By Mahlon Meyer
NORTHWEST ASIAN WEEKLY
Upon the spot where she launched other protests to support the Chinatown-International District (CID) in its struggle to survive, Seattle City Council candidate Tanya Woo at noon kicked off another march on Tuesday.
Guiding a group of around 50 residents to City Hall, she led them in a chant to demand the City Council pass a law that would provide tens of millions for drug treatment and mental health support while strengthening the city’s law enforcement to crack down on open-air drug use.
“We need both,” Woo told the Northwest Asian Weekly. “The money is already there. There are a record number of people dying. This is the start of the conversation.”
A pivotal moment
The march and rally came as the Seattle City Council was voting for the second time to criminalize the public use of drugs. The bill follows state law and empowers the city to prosecute drug possession and public use cases. It also allocates more than $27 million to drug treatment and recovery resources.
As the group fanned out along the sidewalk for the half-mile walk to City Hall, with senior citizens holding hands and chatting about public safety issues, the themes of the march—and the participants’ desire for increased support from the city—became clear.
“There are people lying all over the streets, they’re either unconscious or they threaten you for money,” said Sandy, an immigrant from Guangdong whose husband works in a Chinese restaurant and asked that her Chinese name be redacted.
Last year, an unhoused man with white hair assaulted her 7-year-old daughter by walking up and spitting in the girl’s face.
This incident prompted Sandy to join Tuesday’s protest.
A diverse crowd
Woo once again appeared able to bring together a disparate group of residents—both Asian and white, business owners and residents.
An interpreter rendered her remarks into Cantonese.
During the height of last year’s rallies, to prevent the county from opening its 19th homeless shelter in the neighborhood—while most other neighborhoods had none—Woo was noted for her inclusive style.
Community members and others of all political stripes came together to support the CID under her and other advocates’ rallying.
Though the numbers were smaller than in the past—Tuesday’s rally was called at the last minute, according to community advocate Gei Chan—the rally stepped up its vocal quality and forcefulness.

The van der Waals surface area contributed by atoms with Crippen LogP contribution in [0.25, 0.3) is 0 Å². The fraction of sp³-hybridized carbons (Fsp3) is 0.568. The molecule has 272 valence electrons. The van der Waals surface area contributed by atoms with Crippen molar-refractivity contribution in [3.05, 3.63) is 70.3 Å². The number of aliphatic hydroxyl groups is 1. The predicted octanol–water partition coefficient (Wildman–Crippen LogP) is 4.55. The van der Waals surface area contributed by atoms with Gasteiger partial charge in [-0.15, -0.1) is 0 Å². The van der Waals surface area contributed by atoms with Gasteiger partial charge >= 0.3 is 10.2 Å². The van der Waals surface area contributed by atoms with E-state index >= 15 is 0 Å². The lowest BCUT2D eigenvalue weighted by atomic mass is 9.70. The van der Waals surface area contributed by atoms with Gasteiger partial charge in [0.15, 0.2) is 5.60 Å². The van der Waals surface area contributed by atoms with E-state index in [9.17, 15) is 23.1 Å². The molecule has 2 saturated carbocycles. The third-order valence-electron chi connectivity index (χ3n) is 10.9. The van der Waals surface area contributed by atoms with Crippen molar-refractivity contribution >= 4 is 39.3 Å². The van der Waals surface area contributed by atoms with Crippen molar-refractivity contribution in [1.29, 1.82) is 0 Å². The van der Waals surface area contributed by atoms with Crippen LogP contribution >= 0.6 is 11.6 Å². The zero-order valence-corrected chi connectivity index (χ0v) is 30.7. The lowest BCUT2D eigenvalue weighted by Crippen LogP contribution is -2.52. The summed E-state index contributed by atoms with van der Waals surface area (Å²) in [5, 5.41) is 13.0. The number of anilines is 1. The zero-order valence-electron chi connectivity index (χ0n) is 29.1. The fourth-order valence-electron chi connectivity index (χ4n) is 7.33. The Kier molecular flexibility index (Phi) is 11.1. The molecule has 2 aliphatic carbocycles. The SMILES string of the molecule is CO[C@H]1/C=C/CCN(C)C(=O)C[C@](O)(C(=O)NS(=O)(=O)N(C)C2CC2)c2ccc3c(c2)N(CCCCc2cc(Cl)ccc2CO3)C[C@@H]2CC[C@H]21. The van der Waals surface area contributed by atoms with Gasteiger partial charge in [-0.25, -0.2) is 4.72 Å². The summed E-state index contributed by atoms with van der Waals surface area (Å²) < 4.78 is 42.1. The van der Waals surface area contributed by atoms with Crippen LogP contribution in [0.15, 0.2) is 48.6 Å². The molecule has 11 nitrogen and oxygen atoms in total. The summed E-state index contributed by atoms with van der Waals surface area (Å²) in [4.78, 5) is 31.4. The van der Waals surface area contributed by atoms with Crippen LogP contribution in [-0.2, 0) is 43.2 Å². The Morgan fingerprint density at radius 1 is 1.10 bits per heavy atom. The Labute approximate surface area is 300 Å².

In the past, Woo and others led community members quietly into the halls of the King County Council and the Seattle City Council.
Today, however, barely a half hour after they started their trek from Hing Hay Park, the participants were standing up and down the steps of city hall with Woo holding a megaphone leading them in a chant.
“Right now nothing is being done! Nothing!” she began. “People are dying and it’s affecting our businesses. It’s affecting our community and our parks. Drug overdoses are the leading cause of death in young people.”
She then commenced the chant.
The group thundered out in front of the imposing edifice before going inside.
A public space?
Here, as a testimony, perhaps, to why Woo wants to run for a seat on the council, the crowd was stopped by security guards who refused to let them chant inside the building.
“This is a public space,” said one local journalist who was recording the interaction.
“You’re infringing upon my first amendment rights,” said the head of security, who later asked Northwest Asian Weekly not to be named.
He pointed to the offices above the rotunda and said it would disrupt the workers there.
A new style
Woo brokered peace. She gave a short speech to everyone who had come with her from the CID and suggested they stay for public comment or return home if they couldn’t.
Still, her harshest words were reserved for her opponent. In what seemed a new strain of direct attack, breaking from her previously more diplomatic style, Woo lambasted Councilmember Tammy Morales for failing to commit herself to the CID.
“We are calling on our council member from district two to do something,” she said. “In the last three years, I have not seen our council member in Chinatown. Where’s Tammy Morales?”
As of an editorial deadline, Morales’ office had not immediately responded.
Woo added, “Good leaders would have seen this coming. [Fentanyl and its related problems] have been here for two years, and nothing has been done. This is the only option we have. Voting ‘no’ is unacceptable. It shows you have no solutions and no answers.”
Mahlon can be reached at firstname.lastname@example.org.